When Mary arrives for the interview, not far from Syracuse, Louise’s gaunt face reminds her “of a description in the book she had been reading, of how Iroquois warriors gave themselves visions by fasting.” So, she’s in Iroquois country—the home of the Five Nations! During her plane flight east, “Mary [had] felt like she was going home. The feeling stayed with her, growing stronger when they landed… ‘It’s like déjà vu,’ she said.”

 The brutality of the Iroquois serves as both the theme of her impromptu talk and as the culmination of the story’s fire imagery. Mary is figuratively burned at the stake, like the Jesuits Jean de Brébeuf and Gabriel Lalement, captured and tortured in March of 1649.

The preparation for her immolation has been planted in the prologue while she’s teaching in Oregon, where (again) “the ground glinted under the grass, and the light had a yellow undertone that flared up during storms.And now, as she prepares to give her talk, “The sun poured through the stained glass onto the people around her, painting their faces. Thick streams of smoke from the young professor’s pipe drifted through a circle of red light at Mary’s feet, turning crimson and twisting like flames.And when Mary has come to the end of her “facts,” not knowing what Brébeuf had actually said while enduring his torment, “Silence rose up around her; just when she thought she would go under and be lost in it she heard someone whistling in the hallway outside, trilling the notes like a bird, like many birds.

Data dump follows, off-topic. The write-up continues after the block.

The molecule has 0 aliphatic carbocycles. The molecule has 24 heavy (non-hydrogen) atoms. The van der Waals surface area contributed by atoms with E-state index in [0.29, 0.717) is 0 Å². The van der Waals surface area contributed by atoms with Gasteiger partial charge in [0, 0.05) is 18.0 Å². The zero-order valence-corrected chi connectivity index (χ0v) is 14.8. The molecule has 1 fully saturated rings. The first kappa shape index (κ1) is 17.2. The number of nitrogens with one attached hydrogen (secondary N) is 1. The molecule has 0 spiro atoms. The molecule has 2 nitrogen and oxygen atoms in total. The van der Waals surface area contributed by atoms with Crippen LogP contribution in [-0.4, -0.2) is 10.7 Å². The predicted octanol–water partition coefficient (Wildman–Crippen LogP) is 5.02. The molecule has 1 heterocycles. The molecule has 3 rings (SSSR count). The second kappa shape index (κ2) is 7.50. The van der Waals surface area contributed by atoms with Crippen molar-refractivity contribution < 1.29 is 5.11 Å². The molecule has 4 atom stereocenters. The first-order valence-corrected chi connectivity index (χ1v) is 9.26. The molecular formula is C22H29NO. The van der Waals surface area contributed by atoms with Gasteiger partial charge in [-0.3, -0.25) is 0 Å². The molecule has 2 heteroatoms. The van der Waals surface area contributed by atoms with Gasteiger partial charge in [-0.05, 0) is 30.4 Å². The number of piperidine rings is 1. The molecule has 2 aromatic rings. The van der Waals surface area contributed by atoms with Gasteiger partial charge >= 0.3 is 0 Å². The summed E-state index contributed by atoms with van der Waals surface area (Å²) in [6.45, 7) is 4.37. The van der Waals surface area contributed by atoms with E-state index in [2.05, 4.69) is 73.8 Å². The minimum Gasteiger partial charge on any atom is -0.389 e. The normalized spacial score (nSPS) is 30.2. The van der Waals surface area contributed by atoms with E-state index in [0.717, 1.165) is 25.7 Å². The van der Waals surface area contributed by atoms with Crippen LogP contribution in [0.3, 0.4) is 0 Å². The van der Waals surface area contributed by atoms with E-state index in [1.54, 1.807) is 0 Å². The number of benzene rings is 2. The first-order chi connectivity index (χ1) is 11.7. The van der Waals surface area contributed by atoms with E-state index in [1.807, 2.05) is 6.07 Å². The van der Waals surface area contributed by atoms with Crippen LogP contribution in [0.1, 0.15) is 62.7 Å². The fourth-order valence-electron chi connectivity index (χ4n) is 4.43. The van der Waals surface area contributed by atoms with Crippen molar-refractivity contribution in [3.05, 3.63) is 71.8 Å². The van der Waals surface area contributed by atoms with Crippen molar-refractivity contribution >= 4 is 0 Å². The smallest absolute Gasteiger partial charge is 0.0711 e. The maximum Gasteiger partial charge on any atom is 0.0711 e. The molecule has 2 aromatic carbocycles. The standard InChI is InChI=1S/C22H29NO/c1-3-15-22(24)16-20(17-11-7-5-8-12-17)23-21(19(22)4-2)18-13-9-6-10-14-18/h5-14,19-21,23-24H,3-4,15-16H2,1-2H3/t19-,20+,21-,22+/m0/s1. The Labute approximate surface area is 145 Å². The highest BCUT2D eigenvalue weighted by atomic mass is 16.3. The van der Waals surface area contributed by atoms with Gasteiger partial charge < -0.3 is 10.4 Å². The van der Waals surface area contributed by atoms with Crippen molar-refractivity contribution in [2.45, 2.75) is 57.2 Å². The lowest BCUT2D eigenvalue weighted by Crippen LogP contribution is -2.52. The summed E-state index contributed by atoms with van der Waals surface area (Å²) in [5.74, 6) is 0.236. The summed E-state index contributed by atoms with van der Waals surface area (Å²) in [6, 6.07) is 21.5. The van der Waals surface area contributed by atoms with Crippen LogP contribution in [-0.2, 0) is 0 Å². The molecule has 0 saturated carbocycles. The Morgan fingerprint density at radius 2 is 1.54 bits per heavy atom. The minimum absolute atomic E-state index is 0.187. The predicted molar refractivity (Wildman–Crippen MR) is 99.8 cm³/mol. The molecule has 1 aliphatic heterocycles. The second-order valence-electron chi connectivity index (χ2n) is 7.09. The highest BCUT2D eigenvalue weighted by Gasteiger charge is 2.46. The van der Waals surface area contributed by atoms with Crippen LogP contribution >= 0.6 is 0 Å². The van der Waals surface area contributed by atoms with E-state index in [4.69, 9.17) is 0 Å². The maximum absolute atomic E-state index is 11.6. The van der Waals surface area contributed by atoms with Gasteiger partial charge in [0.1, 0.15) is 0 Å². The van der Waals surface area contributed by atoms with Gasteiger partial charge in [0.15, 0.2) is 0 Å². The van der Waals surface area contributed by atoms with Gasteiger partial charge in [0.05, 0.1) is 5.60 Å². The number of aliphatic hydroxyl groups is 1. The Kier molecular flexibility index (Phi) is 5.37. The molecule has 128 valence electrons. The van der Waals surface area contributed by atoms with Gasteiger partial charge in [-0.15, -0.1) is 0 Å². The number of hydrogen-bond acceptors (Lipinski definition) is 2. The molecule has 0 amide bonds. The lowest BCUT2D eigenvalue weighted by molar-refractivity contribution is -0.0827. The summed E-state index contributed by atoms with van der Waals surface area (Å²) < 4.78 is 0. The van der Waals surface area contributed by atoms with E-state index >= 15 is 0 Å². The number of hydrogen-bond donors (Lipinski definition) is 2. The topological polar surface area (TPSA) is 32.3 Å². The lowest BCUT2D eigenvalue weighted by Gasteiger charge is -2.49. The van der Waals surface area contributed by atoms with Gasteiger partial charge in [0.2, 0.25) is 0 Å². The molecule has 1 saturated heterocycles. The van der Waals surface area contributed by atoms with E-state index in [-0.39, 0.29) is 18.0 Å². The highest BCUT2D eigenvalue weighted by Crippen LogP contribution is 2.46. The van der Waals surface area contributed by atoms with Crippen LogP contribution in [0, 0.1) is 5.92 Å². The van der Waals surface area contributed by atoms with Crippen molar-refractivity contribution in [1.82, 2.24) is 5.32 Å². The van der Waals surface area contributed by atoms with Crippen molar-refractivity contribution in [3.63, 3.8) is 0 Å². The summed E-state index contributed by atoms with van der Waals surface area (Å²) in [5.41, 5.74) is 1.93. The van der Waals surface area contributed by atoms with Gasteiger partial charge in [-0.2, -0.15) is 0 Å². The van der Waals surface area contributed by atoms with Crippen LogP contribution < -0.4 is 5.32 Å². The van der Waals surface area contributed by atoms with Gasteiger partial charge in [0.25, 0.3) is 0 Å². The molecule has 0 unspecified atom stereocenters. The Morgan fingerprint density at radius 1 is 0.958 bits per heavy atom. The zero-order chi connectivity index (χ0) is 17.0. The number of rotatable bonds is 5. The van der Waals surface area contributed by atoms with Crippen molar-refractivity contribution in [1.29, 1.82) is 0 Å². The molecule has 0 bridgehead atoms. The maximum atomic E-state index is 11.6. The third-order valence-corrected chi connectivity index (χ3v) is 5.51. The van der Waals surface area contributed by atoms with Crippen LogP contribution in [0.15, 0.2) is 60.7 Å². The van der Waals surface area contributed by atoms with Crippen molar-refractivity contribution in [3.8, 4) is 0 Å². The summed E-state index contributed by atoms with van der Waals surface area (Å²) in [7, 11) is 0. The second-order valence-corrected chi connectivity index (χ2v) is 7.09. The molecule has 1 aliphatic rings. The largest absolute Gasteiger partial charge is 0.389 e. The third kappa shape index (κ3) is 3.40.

This bird-song image is likewise “retrieved” from earlier in the story, from that time when Mary kept her thoughts to herself, such that (again) “without quite disappearing they shrank to remote, nervous points, like birds flying away.” The whistling in the hall affords her the cue for finally giving vent her righteous indignation. Ironically, she’s winging” it, as Louise had earlier suggested she might.

So, Mary launches herself into bold new territory: “Mend your lives… You have deceived yourselves in the pride of your hearts, and the strength of your arms. Though you soar aloft like the eagle, though your nest is set among the stars, thence I will bring you down, says the Lord…” 

She has turned her hearing aid off so she will not be deterred.


An alternative application of “scanning and fixating”

Wolff’s story stands out among those that I know as singular in the economy with which it achieves its prefatory aims through what I’ve called here “scanning and fixating.”

When I consider other stories using a version of this strategy, I turn to Bobbie Ann Mason’s masterful story, “Shiloh.”

In “Shiloh,” the nodes on which the reader will fixate take a different form—not (as in Wolff’s story) of the central character’s subjective experience, infused with striking images, but what we might call here mini-dialogues—very short passages of verbatim speech, bits of conversation set (as gems are set) into the prologue leading to the story’s main action. The effect, again, is to stall the forward “rush” of the synoptic overview and prevent it from reading like a dry recitation of what happened next.

The narrative in “Shiloh” is more fluid and meandering than it is Wolff’s story, but Mason wastes no time in fixating our attention, right as the story opens, with a “mini-dialogue” (italics mine):

“I’d give anything if I could just get these muscles to where they’re real hard,” says Norma Jean. “Feel this arm. It’s just not as hard as the other one.”